Eliud Kipchoge smashes World Record, Gladys Cherono sets Course Record and world lead
Eliud Kipchoge crowned the 45th edition of the BMW BERLIN-MARATHON with a fantastic world record in 2:01:39. The 33-year-old Kenyan led from the start, following his own schedule and was never challenged for the lead. When he crossed the finish line he had obliterated the world record of 2:02:57, set by his compatriot Dennis Kimetto four years ago in Berlin, taking the huge margin of one minute, 18 seconds off that time. It is the biggest advance in the men’s marathon world record for over 50 years since the Australian Derek Clayton ran 2:09:36 in Fukuoka in 1967, slicing two-and-a-half minutes from the record. It is also the eleventh world record in the history of the BMW BERLIN-MARATHON.
The Kenyan Amos Kipruto took advantage of good weather conditions to give himself a 26th birthday present, finishing second with 2:06:23. Wilson Kipsang of Kenya finished third in 2:06:48 while Shogo Nakamura of Japan took fourth in 2:08:16.
History was also made in the women’s race as Gladys Cherono overturned pre-race expectations by breaking the course record to run 2:18:11, a personal best and the fastest women’s time in the world this year. Cherono won her third BMW BERLIN-MARATHON title and went to number four on the women’s all-time list. For the first time in marathon history three women broke 2:19 in one race as Ruti Aga finished second in 2:18:34 and her fellow Ethiopian Tirunesh Dibaba took third in 2:18:55, despite having been expected to lead the challenge for a super-fast women’s time.
The combined winning times in this 45th edition of the BMW BERLIN-MARATHON made the race the fastest ever over the distance. The aggregate of Kipchoge’s and Cherono’s winning performances came to 4:19:50. Before today this prestigious position was held by the London Marathon with their combined result of 4:22:48 from this year’s race in April.
The BMW BERLIN-MARATHON also set a record for participants of 44,389 runners from 133 countries. A record number of 40,775 finished the race.
Eliud Kipchoge’s triumph in Berlin settled the argument as to who is the best marathon runner in history. The Kenyan was in the lead group from the start and his only companions were three pacemakers rather than outright rivals. The latter were unable to raise a challenge to his ferocious pace and even his pacemakers appeared to struggle at times. The reigning Olympic Marathon champion went through halfway in 61:06 and by that time had just one of a original trio of pacemakers with him. Josephat Boit’s involvement lasted until 25 kilometres which left Kipchoge the remaining 17 km to run alone, a stark contrast to the manner of other world records set in Berlin.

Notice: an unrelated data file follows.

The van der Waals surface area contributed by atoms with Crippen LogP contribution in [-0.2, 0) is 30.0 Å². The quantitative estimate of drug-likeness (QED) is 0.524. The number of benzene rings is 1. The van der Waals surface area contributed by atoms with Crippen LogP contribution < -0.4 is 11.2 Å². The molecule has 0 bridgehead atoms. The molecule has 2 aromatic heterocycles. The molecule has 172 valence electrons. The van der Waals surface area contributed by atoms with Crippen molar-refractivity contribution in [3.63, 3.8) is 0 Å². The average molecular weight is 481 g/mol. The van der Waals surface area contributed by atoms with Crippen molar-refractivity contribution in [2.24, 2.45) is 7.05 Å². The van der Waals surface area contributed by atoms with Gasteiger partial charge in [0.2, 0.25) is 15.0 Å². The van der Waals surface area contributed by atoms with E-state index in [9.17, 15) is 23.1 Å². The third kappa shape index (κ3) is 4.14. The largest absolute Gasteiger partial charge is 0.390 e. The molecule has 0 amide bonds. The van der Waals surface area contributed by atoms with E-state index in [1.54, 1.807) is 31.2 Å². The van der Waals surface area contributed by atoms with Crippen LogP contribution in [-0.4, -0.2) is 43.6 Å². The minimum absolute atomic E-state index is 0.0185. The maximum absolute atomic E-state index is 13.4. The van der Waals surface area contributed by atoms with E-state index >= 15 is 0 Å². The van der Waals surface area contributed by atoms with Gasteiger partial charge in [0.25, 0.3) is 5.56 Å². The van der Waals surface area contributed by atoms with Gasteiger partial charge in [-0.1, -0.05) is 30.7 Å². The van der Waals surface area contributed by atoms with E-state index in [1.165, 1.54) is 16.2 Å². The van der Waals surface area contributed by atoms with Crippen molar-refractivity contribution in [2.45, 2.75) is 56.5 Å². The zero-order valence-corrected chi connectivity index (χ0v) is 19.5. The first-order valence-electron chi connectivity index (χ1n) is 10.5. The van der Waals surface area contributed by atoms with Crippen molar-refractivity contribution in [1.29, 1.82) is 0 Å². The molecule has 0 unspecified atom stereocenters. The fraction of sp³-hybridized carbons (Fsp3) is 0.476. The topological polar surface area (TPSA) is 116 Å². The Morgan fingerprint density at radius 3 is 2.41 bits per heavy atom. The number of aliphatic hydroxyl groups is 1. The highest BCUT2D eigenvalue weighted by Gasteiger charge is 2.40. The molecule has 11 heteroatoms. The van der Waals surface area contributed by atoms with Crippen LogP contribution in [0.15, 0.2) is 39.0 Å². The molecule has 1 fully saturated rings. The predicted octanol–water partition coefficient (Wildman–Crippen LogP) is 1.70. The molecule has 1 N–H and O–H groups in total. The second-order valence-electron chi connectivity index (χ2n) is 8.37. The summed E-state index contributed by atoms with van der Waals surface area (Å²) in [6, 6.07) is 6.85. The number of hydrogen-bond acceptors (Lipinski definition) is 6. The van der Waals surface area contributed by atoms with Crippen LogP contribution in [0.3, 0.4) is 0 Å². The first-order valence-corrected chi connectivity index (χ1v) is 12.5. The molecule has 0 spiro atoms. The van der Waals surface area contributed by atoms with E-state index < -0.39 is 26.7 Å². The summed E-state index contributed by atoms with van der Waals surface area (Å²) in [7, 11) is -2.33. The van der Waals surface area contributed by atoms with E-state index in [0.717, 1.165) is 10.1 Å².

Remarkably this outstanding athlete increased the pace once the last pacemaker had departed, completing the second half in a “negative split” of 60:33. That is one second faster than the German half marathon record. “It was my aim to smash the world record and I felt confident before the race. I’ve now run 2:04, 2:03 and now 2:01, who knows what the future will bring!” reflected Eliud Kipchoge who missed breaking the world record in Berlin in 2015 and last year by bad luck more than anything else. At the first attempt he had problems with his shoe insoles and in 2017 heavy rain made conditions difficult. Nonetheless he won both races so completed a hat-trick with this latest triumph in the BMW BERLIN-MARATHON. “I’ll definitely return to Berlin. Berlin for me is eternal,” promised Kipchoge who has now won all but one of his twelve marathons.
Wilson Kipsang, who himself broke the world record here in 2013, inflicting what has so far been the only defeat in Kipchoge’s marathon career, was full of praise for the world record breaker: “I have to say what Eliud achieved today is incredible,” said Kipsang, who didn’t have the best of days. “I was in good form but the pace up front today was too fast. I believe I can still run 2:04 or 2:05.”
In the women’s race Tirunesh Dibaba didn’t set off as fast as had been expected. A big leading group formed which included herself but also fellow Ethiopians Ruti Aga, Helen Tola and the Kenyan duo of Gladys Cherono and Edna Kiplagat. Dibaba, despite being the fastest on the start list with her national record of 2:17:56, appeared to have problems in finding her water bottle at the drink stations. Later she was troubled by cramp. After reaching halfway in 69:03 with a lead of seven seconds, she was overtaken shortly before 25km by first Cherono and then Aga. “I’m disappointed, I thought I would run faster than this,” explained Dibaba.
All three – Cherono, Aga and Dibaba – maintained a pace unprecedented in any previous women’s race in Berlin. They kept it going to the finish as three women broke 2:19 for the first time here. “When I attacked and overtook Tirunesh, I felt confident I would win,” said Gladys Cherono, who broke the course record which had stood for 13 years when Japan’s Olympic champion Mizuki Noguchi ran 2:19:12 in 2005. The Kenyan’s hat-trick elevated her into distinguished company as she joined those who have won the BMW BERLIN-MARATHON title three times: Renata Kokowska of Poland, Berlin’s very own Uta Pippig and the Ethiopian Aberu Kebede.
1. Eliud Kipchoge KEN 2:01:39
2. Amos Kipruto KEN 2:06:23
3. Wilson Kipsang KEN 2:06:48
4. Shogo Nakamura JPN 2:08:16
5. Zersenay Tadese ERI 2:08:46
6. Yuki Sato JPN 2:09:18
7. Okubay Tsegay ERI 2:09:56
8. Daisuke Uekado JPN 2:11:07
9. Wily Chanchanya PER 2:12:57
10. Bart NunenNED2:13:09
1. Gladys Cherono KEN 2:18:11
2. Ruti Aga ETH 2:18:34
3. Tirunesh Dibaba ETH 2:18:55
4. Edna Kiplagat KEN 2:21:18
5. Mizuki Matsuda JPN 2:22:23
6. Helen Tola ETH 2:22:48
7. Honami Maeda JPN 2:25:23
8. Carla Rocha POR 2:25:27
9. Miyuki Uehara JPN 2:25:46
10. Rei Ohara JPN 2:27:29
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